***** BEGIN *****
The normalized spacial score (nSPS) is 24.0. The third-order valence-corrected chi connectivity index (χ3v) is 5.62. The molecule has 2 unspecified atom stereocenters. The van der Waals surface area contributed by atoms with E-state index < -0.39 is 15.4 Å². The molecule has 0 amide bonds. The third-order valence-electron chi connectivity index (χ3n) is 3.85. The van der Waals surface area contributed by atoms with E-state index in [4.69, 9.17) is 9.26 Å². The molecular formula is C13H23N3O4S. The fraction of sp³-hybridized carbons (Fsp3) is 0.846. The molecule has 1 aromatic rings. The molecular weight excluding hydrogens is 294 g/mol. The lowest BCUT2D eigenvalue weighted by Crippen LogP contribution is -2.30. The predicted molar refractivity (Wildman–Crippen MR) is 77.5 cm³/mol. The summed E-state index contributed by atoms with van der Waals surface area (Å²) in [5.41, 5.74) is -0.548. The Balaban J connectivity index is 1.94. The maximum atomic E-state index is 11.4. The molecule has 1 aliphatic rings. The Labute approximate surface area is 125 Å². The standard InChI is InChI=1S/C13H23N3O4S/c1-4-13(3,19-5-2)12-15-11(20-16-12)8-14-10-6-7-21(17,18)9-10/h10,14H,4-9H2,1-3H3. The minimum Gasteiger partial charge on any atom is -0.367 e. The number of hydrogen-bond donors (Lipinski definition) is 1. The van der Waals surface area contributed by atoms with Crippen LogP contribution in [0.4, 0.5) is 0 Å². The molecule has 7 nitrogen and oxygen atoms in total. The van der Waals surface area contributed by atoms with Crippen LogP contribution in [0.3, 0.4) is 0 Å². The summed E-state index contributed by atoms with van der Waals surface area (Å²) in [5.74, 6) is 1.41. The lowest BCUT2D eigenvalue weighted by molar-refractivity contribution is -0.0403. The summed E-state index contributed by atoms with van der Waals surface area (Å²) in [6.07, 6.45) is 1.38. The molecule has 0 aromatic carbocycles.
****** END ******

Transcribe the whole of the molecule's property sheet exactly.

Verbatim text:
The normalized spacial score (nSPS) is 24.0. The third-order valence-corrected chi connectivity index (χ3v) is 5.62. The molecule has 2 unspecified atom stereocenters. The van der Waals surface area contributed by atoms with E-state index < -0.39 is 15.4 Å². The molecule has 0 amide bonds. The third-order valence-electron chi connectivity index (χ3n) is 3.85. The van der Waals surface area contributed by atoms with E-state index in [4.69, 9.17) is 9.26 Å². The molecular formula is C13H23N3O4S. The fraction of sp³-hybridized carbons (Fsp3) is 0.846. The molecule has 1 aromatic rings. The molecular weight excluding hydrogens is 294 g/mol. The lowest BCUT2D eigenvalue weighted by Crippen LogP contribution is -2.30. The predicted molar refractivity (Wildman–Crippen MR) is 77.5 cm³/mol. The summed E-state index contributed by atoms with van der Waals surface area (Å²) in [5.41, 5.74) is -0.548. The Balaban J connectivity index is 1.94. The maximum atomic E-state index is 11.4. The molecule has 1 aliphatic rings. The Labute approximate surface area is 125 Å². The standard InChI is InChI=1S/C13H23N3O4S/c1-4-13(3,19-5-2)12-15-11(20-16-12)8-14-10-6-7-21(17,18)9-10/h10,14H,4-9H2,1-3H3. The minimum Gasteiger partial charge on any atom is -0.367 e. The number of hydrogen-bond donors (Lipinski definition) is 1. The van der Waals surface area contributed by atoms with Crippen LogP contribution in [0.4, 0.5) is 0 Å². The molecule has 7 nitrogen and oxygen atoms in total. The van der Waals surface area contributed by atoms with Crippen LogP contribution in [0.3, 0.4) is 0 Å². The summed E-state index contributed by atoms with van der Waals surface area (Å²) in [5.74, 6) is 1.41. The lowest BCUT2D eigenvalue weighted by molar-refractivity contribution is -0.0403. The summed E-state index contributed by atoms with van der Waals surface area (Å²) in [6.07, 6.45) is 1.38. The molecule has 0 aromatic carbocycles.